There are a few fights in his second term that I know I’ll be looking closely at. For one there’s the gun control debate. Some are speculating already that he’s been doing some misdirection. That is, he’s putting the Assault Weapons Ban piece into place in order to use it as a bargaining chip to enact some of the other things that he likely wants in place more. Personally, I’d like this to be the case, but at this stage I’m definitely unsure. The Assault Weapons Ban is something that liberals tend to flock around for some strange reason, and so if he is using it as misdirect it may not be for a bargaining chip. Perhaps, and this is just initial speculation, he’s using it to distract the party of no and the NRA from fighting his executive orders in full force. Again, his opponents will fight anything. His immigration executive orders were met in full force by some like Jan Brewer. Well, that’s just Jan, and this is the NRA. He’d need to throw them even more meat, and that’s possibly what he did. With the ban, that gets people frothed up on the idea that he’s coming to take their guns. It’s a fantasy that’s so easy to latch onto that many just won’t see what else is going on. Even if this wasn’t purposeful at all on Obama’s part, it may end up advantageous. Not too many are up in arms about his executive orders, which most seem to agree were pretty good things to do. We’ll see, though, what happens in the coming months.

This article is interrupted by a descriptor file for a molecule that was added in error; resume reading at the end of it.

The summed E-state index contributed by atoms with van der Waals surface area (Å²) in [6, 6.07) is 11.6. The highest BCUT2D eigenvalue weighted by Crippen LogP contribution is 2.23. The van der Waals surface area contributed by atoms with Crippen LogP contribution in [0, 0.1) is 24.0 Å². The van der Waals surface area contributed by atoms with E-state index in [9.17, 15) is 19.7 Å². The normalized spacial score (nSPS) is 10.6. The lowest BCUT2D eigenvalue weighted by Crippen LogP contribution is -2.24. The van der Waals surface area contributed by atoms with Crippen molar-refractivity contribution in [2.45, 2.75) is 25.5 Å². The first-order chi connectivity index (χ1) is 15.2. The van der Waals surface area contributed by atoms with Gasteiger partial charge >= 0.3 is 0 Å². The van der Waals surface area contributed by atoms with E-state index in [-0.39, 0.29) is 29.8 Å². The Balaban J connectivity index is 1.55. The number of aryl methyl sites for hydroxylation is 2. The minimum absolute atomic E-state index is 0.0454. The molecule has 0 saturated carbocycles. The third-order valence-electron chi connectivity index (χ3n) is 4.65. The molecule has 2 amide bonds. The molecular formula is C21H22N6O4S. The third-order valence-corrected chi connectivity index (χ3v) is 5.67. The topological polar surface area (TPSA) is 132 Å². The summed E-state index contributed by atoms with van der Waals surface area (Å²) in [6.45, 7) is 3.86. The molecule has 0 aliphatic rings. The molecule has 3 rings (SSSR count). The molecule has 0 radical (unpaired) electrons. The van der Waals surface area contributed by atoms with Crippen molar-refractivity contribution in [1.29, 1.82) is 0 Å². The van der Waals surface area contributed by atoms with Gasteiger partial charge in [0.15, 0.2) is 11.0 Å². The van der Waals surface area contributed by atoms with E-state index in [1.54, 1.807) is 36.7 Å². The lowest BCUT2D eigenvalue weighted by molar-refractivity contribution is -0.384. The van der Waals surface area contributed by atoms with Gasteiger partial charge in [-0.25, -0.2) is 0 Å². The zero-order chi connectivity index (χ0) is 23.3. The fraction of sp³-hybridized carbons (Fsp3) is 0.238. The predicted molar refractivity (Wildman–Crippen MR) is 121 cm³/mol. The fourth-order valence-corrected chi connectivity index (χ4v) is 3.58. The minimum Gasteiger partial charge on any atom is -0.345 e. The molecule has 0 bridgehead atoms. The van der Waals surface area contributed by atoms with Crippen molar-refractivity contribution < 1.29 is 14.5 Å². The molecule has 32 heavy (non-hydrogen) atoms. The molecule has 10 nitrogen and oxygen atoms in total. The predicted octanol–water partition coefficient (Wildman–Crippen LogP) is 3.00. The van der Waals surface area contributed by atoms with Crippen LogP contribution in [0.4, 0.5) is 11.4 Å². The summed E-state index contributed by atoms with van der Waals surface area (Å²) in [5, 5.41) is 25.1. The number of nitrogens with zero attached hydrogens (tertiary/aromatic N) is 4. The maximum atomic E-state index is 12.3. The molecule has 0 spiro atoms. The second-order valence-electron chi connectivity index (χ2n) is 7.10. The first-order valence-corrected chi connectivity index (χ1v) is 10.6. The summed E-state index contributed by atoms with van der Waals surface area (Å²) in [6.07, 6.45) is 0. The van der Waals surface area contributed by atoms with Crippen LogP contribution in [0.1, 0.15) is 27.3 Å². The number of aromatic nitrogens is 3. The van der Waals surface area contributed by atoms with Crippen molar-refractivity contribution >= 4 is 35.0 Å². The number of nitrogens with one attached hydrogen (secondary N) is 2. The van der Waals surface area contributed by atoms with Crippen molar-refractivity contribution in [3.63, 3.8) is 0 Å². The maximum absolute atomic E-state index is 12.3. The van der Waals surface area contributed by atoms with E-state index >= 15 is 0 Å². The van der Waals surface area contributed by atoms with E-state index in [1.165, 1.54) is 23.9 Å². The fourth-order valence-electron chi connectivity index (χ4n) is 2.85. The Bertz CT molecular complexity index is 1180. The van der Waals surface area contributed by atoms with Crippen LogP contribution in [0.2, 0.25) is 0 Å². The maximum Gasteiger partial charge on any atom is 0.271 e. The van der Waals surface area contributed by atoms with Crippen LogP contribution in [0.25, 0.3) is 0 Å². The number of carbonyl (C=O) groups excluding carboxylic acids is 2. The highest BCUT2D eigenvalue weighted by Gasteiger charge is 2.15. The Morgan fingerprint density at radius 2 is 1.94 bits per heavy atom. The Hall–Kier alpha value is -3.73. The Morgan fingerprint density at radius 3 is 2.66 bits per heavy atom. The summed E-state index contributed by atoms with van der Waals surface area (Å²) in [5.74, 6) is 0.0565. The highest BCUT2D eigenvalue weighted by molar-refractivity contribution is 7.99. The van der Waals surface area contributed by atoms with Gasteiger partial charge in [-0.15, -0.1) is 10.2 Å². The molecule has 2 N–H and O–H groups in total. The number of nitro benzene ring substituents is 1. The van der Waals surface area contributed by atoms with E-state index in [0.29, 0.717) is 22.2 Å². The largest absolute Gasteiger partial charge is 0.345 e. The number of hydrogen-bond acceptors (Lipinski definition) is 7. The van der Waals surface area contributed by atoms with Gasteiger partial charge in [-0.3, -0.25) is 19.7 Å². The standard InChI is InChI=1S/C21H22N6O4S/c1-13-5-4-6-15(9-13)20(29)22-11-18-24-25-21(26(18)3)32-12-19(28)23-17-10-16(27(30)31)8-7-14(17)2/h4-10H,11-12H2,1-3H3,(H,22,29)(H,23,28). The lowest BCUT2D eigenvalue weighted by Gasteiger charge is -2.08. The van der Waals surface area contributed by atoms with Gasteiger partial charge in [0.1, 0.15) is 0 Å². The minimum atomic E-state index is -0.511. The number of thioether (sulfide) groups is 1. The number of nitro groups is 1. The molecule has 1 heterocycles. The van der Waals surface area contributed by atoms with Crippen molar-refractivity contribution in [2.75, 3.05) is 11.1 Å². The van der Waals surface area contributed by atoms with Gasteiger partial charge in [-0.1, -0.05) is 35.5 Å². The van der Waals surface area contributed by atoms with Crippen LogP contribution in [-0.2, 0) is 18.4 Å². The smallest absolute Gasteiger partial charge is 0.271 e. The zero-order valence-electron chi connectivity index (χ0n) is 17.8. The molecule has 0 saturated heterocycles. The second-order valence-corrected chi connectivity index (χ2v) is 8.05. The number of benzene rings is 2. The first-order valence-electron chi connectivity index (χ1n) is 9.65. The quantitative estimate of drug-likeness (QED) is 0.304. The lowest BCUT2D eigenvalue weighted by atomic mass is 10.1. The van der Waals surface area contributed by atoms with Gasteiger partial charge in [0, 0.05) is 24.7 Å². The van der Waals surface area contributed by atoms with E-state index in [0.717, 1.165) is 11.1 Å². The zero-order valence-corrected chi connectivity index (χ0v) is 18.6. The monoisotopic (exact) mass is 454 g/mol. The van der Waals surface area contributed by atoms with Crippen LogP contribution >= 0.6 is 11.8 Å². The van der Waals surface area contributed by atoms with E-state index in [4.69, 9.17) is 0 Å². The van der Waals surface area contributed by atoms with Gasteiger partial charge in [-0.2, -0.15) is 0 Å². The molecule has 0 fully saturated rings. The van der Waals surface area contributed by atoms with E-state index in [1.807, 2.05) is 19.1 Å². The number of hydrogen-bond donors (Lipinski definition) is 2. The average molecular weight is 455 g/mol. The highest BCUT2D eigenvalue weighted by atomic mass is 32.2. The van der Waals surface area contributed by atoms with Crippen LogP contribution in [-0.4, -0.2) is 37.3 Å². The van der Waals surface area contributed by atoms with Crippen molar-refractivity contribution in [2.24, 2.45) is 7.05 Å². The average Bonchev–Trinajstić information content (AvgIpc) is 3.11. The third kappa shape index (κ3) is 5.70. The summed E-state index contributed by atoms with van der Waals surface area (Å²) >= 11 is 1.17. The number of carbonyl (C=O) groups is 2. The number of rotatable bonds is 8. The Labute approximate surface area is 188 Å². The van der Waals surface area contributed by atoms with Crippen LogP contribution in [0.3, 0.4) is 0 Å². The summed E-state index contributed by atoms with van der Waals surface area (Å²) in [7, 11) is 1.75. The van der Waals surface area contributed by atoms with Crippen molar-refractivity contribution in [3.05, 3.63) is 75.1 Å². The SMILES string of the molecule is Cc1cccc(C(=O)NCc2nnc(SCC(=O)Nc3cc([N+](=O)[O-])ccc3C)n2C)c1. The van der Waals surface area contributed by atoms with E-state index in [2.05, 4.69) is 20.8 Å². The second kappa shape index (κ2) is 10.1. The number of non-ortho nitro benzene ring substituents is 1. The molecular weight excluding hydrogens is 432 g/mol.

Then, there’s immigration reform. This is one that probably won’t call for his new technique, since Republicans seem to actually be going along with that one. I guess knocking on death’s door in the national elections unless they get some sort of minority support will do that. Maybe he won’t have to use so much of his magic on it?
With the inauguration out of the way, he’s got four more years now to build a legacy. Four more years of negotiating. Four more years of trying to pull a rabbit out of a hat. Four more years to try and do something about immigration. Four more years to try and do something about guns. Four more years of trying to help to Slow the Rise of the Oceans. Four more years to try and make sure our gay brothers and sisters are treated the same way under the law as the rest of us. He’s had quite a few flaws so far, as I and many others on both sides of the spectrum can point out, but I’m the sort of person that hopes for the best in someone else. I think we all want to a little bit more after an inauguration. I’m just hoping at the end of it all he really will be standing on that stage with that huge grin on his face that says, “it looks simple, doesn’t it?”